Family Lore

Morrison, Reginald Herbert ( – 1941)
M.D. (Edin.)
Gynaecologist, Medical Practitioner and Obstetrician
Transcription of item written by Dr Colin Macdonald and published in “The Book of Remembrance”, The Royal Women’s Hospital, Melbourne, 1956.

(1899 – 1925)
Reginald Herbert Morrison was a son of Dr. George Morrison, who founded Geelong College as a private school in 1861. It was there that “Reggie” Morrison, as he was universally known, was educated. Like many of his contemporaries, he studied medicine at Edinburgh University, graduating M.B. Ch.M. in 1888.
Returning to Melbourne about 1890, “Reggie” Morrison built up a large and successful general practice at Toorak. An interest in obstetrics and gynaecology soon became evident, and he joined the honorary staff of the Women’s Hospital in 1899. Over a long span of years he actively served this hospital, first as an obstetrician and later as a gynaecologist. In 1925, he was appointed an Honorary Gynaecological Surgeon.
In 1910 he relinquished general practice and, practising in Collins Street, confined himself solely to obstetrics and gynaecology. As senior surgeon to the Women’s Hospital, he succeeded Dr. Felix Meyer as lecturer in obstetrics and gynaecology at the University of Melbourne, retiring from this appointment in 1926. He was recognised as a good lecturer.
Morrison was associated with the formation of the Royal Australasian College of Surgeons, of which he was a foundation Fellow, and was on the Victorian State Council of that College for several years.
Reginald Morrison was a member of a very distinguished family. His uncle was the famous Dr. Alexander Morrison, of Scotch College, Melbourne, and his brother, Dr. George Ernest, was “Chinese” or “Peking” Morrison, adviser to the Chinese Government at the time of the Boxer Rebellion, and an outstanding authority on that Country.
As a young man, “Reggie” Morrison was a magnificent athlete, excelling at cricket, football, swimming and as a middle-distance runner. He played senior football for the Geelong Club for two years and, whilst at Edinburgh, played international rugby for Scotland during three seasons.
He was an active member of the Melbourne Club, of which at one time he had the distinction of being president, and was also a member of the Rotary Club for a number of years. He was widely recognised as a very skilled exponent of the game of bridge.
Reginald Morrison had three sons of whom he was very proud. Though to be rather severe at times, beneath this exterior was a very kindly nature. He died in 1941
Archival/Heritage Resources
Royal Women’s Hospital Archives
• Book of Remembrance, 1956 – 1975; Royal Women’s Hospital Archives [ Details… ].
Prepared by: Robyn Waymouth
Created: 1 August 2006, Last modified: 27 November 2006

This biographical piece about ‘Reggie’ Morrison reminds me of family stories. My grandfather, Charles de Berigny, who was with the Imperial Maritime Customs Service in China under Inspector-General, Robert Hart, in the late 19th Century and early 20th Century, was a friend of Dr George Ernest Morrison. ‘Peking’ Morrison as he became known, gave my mother, Claire, a bracelet of Chinese figures, which she valued all her life, and she remembered him saying that his main form of transport was ‘Shanks’s pony’, which was true as he walked around most of China.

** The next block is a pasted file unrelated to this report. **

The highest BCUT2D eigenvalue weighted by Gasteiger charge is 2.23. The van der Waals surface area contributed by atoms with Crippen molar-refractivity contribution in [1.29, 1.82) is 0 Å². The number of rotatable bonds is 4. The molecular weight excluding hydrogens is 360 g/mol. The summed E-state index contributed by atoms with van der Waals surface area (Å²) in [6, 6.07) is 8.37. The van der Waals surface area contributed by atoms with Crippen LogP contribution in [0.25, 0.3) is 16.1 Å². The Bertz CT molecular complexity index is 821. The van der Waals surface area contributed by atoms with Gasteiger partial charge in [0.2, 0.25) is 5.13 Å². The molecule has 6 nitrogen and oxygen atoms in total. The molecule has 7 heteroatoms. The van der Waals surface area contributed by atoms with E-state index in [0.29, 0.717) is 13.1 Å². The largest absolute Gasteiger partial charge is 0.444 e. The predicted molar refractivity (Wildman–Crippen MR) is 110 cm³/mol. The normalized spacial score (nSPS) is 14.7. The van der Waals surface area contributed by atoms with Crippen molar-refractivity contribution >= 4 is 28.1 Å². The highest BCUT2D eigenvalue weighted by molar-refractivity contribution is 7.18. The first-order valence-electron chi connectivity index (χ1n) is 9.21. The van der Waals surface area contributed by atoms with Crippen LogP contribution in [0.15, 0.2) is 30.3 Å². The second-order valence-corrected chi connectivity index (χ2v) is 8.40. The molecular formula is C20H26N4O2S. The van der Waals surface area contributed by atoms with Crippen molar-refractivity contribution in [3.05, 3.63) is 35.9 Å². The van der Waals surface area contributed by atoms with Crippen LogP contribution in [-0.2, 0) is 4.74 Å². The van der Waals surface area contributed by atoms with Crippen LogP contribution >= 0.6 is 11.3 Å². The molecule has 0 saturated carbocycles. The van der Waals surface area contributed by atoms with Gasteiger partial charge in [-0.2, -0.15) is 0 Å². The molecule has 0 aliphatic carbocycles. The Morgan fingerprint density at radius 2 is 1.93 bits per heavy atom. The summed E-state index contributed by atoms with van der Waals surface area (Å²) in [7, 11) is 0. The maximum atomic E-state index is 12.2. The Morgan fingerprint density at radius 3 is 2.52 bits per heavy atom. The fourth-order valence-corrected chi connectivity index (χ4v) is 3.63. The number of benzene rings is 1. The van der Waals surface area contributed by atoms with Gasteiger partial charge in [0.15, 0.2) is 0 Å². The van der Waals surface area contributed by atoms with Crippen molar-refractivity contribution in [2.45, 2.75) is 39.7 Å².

The piece about about ‘Reggie’ and another article I read about the famous medical missionary, Dr Sr Mary Glowrey JM, who gained a doctorate in medicine in 1919 at Melbourne University, her subjects of speciality were: ophthalmology, gynaecology and obstetrics. In the early 1920s my father, James Augustus Wall, also went up for an MD at Melbourne University with the same subjects, his major was gynaecology and obstetrics with his minor being ophthalmology. His main examiner for his major was ‘Reggie” Morrison. This at first was of some concern to him as previously when he had been a resident at the Women’s Hospital and Morrison the senior honorary, he had differed over a diagnosis. Morrison said a young woman was pregnant and the woman was sent to a home for unmarried mothers to await the birth, but my father dared to differ, and he said she had a cancerous growth. As things transpired my father’s diagnosis proved correct.

The procedure of the examination for an MD went along the lines that after various papers and exams in your major, candidates if successful in these would be called up for an oral examination. There are two versions for what followed. Because my father was not called up for an oral, he assumed that ‘old Reggie’ had failed him. Because of this, on being asked how he went in his major, while going through exams for his minor subject, he said he must have failed. Had he been able to say he had passed, he suspected the examiner for his minor subject would have been much more sympathetic. The other version is that he did not present himself for examination in his minor subject. He subsequently found out that ‘Reggie’ passed him without an oral. But he didn’t pass his minor subject, so no MD. ‘Reggie’ hadn’t done the dirty on my father, however, there was certainly a breakdown in communication between the two of them. ‘Such is life!’

Family lore might be of interest to others as well as to the family.

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